The course of economic change in twentieth-century Cambodia was marked by a series of deliberate 'conscious human efforts' that were typically extreme and ideologically driven. While colonisation, protracted war and violent revolution are commonly blamed for Cambodia's failure to modernise its economy in the twentieth century, Margaret Slocomb's 'An Economic History of Cambodia in the Twentieth Century' questions whether these circumstances changed the underlying structures and relations of production. She also asks whether economic factors in some way instigated war and revolution. In exploring these issues, the book tracks the erratic path taken by Cambodia's political elite and earlier colonial rulers to develop a national economy. The book closes around 2005, by which time Cambodia had been reintegrated into both the regional and the global economy as a fully-fledged member of the World Trade Organization.To document Cambodia's path towards a modern economy, the author draws on resources from the State Archives of Cambodia not previously referenced in scholarly texts. The book provides information that is academically important but is also relevant to investors, aid workers and development specialists seeking to understand the shift from a traditional to a modern market economy.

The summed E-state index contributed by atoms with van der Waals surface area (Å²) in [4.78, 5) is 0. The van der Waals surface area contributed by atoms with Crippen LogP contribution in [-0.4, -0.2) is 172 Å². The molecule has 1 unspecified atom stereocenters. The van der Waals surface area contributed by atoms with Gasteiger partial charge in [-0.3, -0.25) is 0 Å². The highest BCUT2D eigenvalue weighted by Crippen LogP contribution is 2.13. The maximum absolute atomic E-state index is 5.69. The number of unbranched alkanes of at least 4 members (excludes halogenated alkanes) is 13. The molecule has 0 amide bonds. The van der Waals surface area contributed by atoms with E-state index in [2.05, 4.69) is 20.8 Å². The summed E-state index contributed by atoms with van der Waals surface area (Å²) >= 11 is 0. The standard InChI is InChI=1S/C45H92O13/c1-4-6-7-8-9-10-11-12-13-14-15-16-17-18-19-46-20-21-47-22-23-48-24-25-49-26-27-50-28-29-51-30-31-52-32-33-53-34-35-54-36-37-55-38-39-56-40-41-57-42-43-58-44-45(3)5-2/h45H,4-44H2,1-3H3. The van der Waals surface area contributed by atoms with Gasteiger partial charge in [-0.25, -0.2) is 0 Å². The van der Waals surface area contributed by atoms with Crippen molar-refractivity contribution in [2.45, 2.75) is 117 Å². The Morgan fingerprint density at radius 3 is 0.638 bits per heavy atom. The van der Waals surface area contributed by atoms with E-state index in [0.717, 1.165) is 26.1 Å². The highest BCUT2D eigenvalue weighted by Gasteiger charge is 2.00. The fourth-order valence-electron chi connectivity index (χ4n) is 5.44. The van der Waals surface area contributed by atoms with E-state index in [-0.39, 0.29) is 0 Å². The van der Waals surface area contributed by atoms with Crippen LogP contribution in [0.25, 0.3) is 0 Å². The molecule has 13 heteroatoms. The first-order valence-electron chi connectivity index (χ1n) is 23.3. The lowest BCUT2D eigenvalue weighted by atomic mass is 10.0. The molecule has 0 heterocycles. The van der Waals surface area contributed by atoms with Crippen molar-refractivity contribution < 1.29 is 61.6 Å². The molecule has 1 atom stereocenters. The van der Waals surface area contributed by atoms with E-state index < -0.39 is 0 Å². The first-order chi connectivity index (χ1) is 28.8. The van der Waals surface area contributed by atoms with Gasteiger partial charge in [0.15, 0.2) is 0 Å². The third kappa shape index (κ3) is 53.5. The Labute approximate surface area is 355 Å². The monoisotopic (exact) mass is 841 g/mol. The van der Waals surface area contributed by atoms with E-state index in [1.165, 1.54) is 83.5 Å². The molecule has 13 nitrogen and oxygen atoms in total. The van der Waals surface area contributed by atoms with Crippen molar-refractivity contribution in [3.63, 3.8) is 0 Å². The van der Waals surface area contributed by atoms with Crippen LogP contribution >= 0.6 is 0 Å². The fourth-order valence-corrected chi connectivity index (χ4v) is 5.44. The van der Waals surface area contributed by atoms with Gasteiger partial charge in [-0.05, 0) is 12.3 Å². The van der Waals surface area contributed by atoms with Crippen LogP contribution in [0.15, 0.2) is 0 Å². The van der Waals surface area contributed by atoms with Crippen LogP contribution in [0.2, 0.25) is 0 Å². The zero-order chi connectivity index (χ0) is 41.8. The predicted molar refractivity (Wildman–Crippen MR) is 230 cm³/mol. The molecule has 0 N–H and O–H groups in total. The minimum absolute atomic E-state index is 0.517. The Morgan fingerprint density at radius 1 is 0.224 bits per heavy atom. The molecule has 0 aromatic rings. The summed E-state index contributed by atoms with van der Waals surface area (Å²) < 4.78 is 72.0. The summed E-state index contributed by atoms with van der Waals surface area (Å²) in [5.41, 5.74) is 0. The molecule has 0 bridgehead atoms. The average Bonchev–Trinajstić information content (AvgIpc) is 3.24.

Margaret Slocomb holds a PhD in history from the University of Queensland, USA. An education specialist dealing with teacher training and curriculum development, she worked with international aid organisations and local civil society groups in Cambodia for almost two decades, starting in 1988.